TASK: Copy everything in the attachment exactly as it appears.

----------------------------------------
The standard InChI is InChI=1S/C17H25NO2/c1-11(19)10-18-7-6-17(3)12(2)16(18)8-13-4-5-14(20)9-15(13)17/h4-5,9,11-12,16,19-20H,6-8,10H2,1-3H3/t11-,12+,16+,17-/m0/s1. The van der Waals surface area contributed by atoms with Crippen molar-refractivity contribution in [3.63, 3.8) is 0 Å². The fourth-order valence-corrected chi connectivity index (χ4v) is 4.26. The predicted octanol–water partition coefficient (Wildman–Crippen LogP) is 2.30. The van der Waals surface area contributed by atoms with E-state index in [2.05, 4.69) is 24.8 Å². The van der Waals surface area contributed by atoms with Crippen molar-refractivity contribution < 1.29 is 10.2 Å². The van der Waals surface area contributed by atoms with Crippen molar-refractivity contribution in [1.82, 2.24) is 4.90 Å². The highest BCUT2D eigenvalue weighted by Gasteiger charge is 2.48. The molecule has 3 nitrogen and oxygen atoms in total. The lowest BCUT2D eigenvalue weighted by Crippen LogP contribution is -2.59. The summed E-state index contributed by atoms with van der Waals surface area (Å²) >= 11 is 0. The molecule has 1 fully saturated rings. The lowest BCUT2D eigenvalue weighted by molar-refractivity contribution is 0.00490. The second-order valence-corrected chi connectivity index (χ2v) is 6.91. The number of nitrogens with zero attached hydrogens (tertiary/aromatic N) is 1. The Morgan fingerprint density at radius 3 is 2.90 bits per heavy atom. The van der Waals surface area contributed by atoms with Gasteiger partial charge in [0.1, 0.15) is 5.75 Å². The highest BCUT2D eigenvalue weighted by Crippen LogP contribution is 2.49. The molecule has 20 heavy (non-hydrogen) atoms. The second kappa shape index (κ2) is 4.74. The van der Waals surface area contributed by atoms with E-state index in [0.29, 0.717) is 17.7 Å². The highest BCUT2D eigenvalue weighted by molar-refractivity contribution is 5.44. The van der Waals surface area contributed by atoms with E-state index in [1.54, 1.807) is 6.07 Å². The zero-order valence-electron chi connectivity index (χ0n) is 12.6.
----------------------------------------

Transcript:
The standard InChI is InChI=1S/C17H25NO2/c1-11(19)10-18-7-6-17(3)12(2)16(18)8-13-4-5-14(20)9-15(13)17/h4-5,9,11-12,16,19-20H,6-8,10H2,1-3H3/t11-,12+,16+,17-/m0/s1. The van der Waals surface area contributed by atoms with Crippen molar-refractivity contribution in [3.63, 3.8) is 0 Å². The fourth-order valence-corrected chi connectivity index (χ4v) is 4.26. The predicted octanol–water partition coefficient (Wildman–Crippen LogP) is 2.30. The van der Waals surface area contributed by atoms with E-state index in [2.05, 4.69) is 24.8 Å². The van der Waals surface area contributed by atoms with Crippen molar-refractivity contribution < 1.29 is 10.2 Å². The van der Waals surface area contributed by atoms with Crippen molar-refractivity contribution in [1.82, 2.24) is 4.90 Å². The highest BCUT2D eigenvalue weighted by Gasteiger charge is 2.48. The molecule has 3 nitrogen and oxygen atoms in total. The lowest BCUT2D eigenvalue weighted by Crippen LogP contribution is -2.59. The summed E-state index contributed by atoms with van der Waals surface area (Å²) >= 11 is 0. The molecule has 1 fully saturated rings. The lowest BCUT2D eigenvalue weighted by molar-refractivity contribution is 0.00490. The second-order valence-corrected chi connectivity index (χ2v) is 6.91. The number of nitrogens with zero attached hydrogens (tertiary/aromatic N) is 1. The Morgan fingerprint density at radius 3 is 2.90 bits per heavy atom. The van der Waals surface area contributed by atoms with Gasteiger partial charge in [0.1, 0.15) is 5.75 Å². The highest BCUT2D eigenvalue weighted by Crippen LogP contribution is 2.49. The molecule has 20 heavy (non-hydrogen) atoms. The second kappa shape index (κ2) is 4.74. The van der Waals surface area contributed by atoms with E-state index in [0.29, 0.717) is 17.7 Å². The highest BCUT2D eigenvalue weighted by molar-refractivity contribution is 5.44. The van der Waals surface area contributed by atoms with E-state index in [1.54, 1.807) is 6.07 Å². The zero-order valence-electron chi connectivity index (χ0n) is 12.6.